Monday, September 28, 2015

PHOENIX (2015)

Rated: PG-13

STARS: Nina Hoss, Ronald Zehrfeld, Nina Kunzendorf
DIRECTOR: Christian Petzold
GENRE: Drama/Suspense

In Phoenix, Nelly (Nina Hoss) is playing a role. She's playing herself,  as if she were someone not herself...playing herself. That's a head scratcher until you learn that she is a concentration camp survivor in post-war Berlin, recovering from reconstructive facial surgery due to a bullet wound.

Her friend and caregiver, Lene (Nina Kunzendorf), wants her to come to Tel Aviv to start a new life. But Nelly is intent upon finding her husband, Johnny (Ronald Zehrfeld). She was a singer--he was a piano player. They made a good team. Or so she thought. 

When she finds him, he doesn't recognize her because her face is different. In a poignant scene, he tells her of his wife (herself), convinced that she perished in the camps. But Nelly fits the same profile, he thinks, and he recruits her to impersonate herself in a scheme to collect inheritance money, as the rest of her family had been killed. Here is where we must decide whether to employ the willing suspension of disbelief and go with the idea that Johnny wouldn't recognize his own wife--face altered or not--by the sound of her voice, her mannerisms, etc.  My advice is to run with it, because you won't be disappointed the rest of the way.

Nelly doesn't reveal her true identity to Johnny, because Lene has told her that he is the one who betrayed her to the Nazis. She doesn't want to believe it, but she must discern the truth, so she plays along with his scheme until a climactic scene so "heavy" (as we used to say back in the day) it will have you thinking about Phoenix for days afterward.

German born Nina Hoss shines as a woman torn between love and mistrust...between the past and the present...between the dark and the light.

Grade:  A


Phoenix, despite its basic implausibility, got my attention. And that wasn't easy. Forget about the mistaken identity plot used in literature throughout the ages. What irked me from the get-go were the indecipherable subtitles. (White type against a white background? Pul-eeze!) Then I got confused about the main character's relationship with her friend. Was this woman her sister? Her lawyer? Her wannabe lover? I realize that foreign films don't feel the need to explain everything the way American films do. Still, confusion doesn't sit well with me. All this being said, the ending was worth the price of admission.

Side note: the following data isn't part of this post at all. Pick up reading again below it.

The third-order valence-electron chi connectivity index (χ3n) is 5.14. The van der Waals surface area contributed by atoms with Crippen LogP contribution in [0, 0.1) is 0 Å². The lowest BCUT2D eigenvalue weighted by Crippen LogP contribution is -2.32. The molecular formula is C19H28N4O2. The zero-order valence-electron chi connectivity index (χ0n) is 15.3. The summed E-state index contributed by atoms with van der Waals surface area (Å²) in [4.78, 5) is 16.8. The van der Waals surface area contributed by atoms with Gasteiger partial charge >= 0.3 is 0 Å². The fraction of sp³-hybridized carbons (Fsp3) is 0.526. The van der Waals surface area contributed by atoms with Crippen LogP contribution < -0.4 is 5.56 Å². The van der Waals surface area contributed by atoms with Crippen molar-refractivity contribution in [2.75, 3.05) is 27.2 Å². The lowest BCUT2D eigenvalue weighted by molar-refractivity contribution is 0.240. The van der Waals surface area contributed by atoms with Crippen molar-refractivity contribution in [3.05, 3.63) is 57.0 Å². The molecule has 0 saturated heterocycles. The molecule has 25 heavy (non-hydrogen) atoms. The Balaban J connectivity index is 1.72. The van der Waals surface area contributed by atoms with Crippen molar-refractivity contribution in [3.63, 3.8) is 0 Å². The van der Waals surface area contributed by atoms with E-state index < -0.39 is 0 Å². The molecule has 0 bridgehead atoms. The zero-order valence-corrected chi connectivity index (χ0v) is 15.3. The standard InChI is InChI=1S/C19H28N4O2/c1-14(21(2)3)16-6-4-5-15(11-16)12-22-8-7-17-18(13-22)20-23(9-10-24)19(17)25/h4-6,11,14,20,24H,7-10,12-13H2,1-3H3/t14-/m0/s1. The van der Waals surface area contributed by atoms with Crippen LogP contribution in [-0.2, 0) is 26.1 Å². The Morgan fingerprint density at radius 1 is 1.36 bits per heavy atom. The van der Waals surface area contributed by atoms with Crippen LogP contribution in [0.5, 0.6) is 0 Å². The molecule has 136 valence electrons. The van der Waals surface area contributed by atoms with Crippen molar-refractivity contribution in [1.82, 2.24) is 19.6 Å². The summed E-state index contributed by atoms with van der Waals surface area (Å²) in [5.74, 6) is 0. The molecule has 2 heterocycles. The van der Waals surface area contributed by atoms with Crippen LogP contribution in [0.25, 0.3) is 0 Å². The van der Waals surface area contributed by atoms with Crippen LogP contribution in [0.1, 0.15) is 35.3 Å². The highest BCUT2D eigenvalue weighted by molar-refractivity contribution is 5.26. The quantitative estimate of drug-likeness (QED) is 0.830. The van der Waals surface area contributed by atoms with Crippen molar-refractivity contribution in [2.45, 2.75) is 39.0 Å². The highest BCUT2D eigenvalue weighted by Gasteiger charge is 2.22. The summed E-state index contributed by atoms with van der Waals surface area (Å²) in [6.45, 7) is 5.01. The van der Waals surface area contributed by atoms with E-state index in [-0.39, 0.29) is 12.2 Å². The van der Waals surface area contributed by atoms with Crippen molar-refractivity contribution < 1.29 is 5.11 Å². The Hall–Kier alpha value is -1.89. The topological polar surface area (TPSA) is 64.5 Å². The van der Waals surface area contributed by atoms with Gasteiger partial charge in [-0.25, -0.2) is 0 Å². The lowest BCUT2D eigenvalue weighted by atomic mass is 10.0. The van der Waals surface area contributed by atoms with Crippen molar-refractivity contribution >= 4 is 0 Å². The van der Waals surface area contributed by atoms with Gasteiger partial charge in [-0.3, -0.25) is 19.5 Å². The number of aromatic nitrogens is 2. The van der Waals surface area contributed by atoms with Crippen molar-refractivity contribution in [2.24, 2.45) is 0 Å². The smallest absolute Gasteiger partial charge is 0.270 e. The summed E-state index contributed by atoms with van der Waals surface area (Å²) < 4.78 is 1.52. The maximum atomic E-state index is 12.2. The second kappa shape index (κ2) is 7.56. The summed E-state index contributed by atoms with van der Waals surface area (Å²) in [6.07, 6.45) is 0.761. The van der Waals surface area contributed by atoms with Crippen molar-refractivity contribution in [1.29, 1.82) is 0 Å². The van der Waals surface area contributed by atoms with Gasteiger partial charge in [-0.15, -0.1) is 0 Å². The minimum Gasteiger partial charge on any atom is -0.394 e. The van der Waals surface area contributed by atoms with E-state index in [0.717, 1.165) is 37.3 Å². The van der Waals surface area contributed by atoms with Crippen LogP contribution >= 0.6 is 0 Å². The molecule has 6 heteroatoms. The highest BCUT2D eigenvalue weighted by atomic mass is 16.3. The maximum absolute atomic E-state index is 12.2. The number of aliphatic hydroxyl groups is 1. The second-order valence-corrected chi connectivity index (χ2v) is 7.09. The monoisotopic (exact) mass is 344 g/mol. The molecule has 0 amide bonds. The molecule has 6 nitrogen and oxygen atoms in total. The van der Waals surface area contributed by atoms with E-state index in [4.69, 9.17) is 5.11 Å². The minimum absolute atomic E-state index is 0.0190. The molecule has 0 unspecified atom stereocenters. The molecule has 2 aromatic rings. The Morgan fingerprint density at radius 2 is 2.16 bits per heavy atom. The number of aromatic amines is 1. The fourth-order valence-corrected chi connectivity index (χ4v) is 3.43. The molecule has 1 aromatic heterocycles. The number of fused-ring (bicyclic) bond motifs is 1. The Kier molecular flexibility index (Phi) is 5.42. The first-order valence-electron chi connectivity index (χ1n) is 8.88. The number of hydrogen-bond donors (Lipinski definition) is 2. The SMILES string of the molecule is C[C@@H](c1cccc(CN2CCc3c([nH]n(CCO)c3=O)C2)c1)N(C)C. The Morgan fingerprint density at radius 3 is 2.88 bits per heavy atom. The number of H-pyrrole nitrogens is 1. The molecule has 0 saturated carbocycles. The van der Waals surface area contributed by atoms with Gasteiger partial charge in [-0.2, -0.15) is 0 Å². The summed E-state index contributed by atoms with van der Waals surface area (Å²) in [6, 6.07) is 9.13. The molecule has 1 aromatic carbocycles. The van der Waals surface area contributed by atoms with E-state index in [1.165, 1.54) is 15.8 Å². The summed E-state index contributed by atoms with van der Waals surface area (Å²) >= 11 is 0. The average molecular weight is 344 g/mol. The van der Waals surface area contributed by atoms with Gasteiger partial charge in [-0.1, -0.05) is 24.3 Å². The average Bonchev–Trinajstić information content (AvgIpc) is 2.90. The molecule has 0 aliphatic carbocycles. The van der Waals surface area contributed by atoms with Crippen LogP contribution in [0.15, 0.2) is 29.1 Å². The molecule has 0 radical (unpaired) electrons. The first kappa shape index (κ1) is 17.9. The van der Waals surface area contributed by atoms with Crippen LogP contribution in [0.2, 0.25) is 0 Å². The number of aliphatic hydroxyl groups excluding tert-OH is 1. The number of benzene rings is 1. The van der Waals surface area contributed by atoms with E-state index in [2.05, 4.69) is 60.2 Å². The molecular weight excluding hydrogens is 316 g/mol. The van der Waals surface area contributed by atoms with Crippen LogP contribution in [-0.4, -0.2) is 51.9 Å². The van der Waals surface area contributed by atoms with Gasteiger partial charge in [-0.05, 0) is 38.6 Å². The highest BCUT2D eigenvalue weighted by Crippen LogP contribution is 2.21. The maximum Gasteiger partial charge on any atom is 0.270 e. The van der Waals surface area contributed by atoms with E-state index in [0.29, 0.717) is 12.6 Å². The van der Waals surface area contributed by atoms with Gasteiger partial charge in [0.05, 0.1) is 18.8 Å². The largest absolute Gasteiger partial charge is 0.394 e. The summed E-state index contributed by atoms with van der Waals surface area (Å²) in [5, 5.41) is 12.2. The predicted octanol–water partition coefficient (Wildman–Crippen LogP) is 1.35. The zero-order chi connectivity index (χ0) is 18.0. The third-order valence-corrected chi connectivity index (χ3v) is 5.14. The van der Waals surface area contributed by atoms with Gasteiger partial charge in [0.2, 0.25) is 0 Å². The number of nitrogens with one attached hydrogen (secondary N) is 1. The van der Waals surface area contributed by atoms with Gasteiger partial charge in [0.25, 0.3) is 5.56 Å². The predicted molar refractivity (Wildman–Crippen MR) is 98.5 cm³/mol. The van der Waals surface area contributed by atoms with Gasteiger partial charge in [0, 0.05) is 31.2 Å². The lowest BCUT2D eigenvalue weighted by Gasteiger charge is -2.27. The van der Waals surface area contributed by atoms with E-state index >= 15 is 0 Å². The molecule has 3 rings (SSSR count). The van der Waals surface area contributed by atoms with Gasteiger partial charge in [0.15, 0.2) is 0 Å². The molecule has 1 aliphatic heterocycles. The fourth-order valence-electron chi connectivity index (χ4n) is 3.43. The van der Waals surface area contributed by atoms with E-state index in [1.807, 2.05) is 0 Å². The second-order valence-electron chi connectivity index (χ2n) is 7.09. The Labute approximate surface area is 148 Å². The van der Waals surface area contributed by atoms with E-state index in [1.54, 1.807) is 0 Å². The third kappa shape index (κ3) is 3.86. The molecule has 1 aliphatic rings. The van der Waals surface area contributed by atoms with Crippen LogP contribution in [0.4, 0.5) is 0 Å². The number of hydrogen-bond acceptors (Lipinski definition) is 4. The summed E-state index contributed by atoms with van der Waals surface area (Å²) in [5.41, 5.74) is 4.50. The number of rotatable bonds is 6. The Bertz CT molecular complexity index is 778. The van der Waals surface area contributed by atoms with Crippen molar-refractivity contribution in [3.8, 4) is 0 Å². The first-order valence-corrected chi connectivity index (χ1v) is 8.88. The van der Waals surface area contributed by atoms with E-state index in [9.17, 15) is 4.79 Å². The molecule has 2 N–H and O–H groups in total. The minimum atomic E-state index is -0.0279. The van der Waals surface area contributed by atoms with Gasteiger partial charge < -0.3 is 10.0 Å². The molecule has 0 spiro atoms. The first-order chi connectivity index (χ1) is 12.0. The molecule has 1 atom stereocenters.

And the musical score was beautifully integrated with the story. (Of course it didn't hurt that our facially mutilated heroine was a jazz singer.) That being said, I'm sure Cole Porter would roll over in his grave if he read the German translation of the lyrics to "Night and Day" sung in campy style by two plump, post-war strippers. Which reminds me of another weakness in this film: the title. "Phoenix" is the neon-lit name of the nightclub where the husband works. And, yes, it can also be symbolic of our leading lady's rise from the ashes. But it's a stretch – like so many things about this movie.

Grade:  C +

Friday, September 11, 2015


Rated:  R

STARS: Greta Gerwig, Lola Kirke
DIRECTOR: Noah Baumbach
GENRE: Comedy 

Mistress America is reminiscent of a turn of the millennium TV show you may remember--Gilmore Girls--which featured Lauren Graham as a thirty-something mom engaging in rapid-fire repartee with her teen daughter (Alexis Bledel) throughout the show. It was always witty (thanks to the writers) and deadpan humorous. If you liked that show, you will love this movie--the talkiest film I've ever seen (other than My Dinner With Andre and Before Midnight). And yes, it's a total chick flick, but nonetheless I attempt to draw whatever minuscule comprehension of the female brain that I am capable of,  because I owe it to you, dear reader!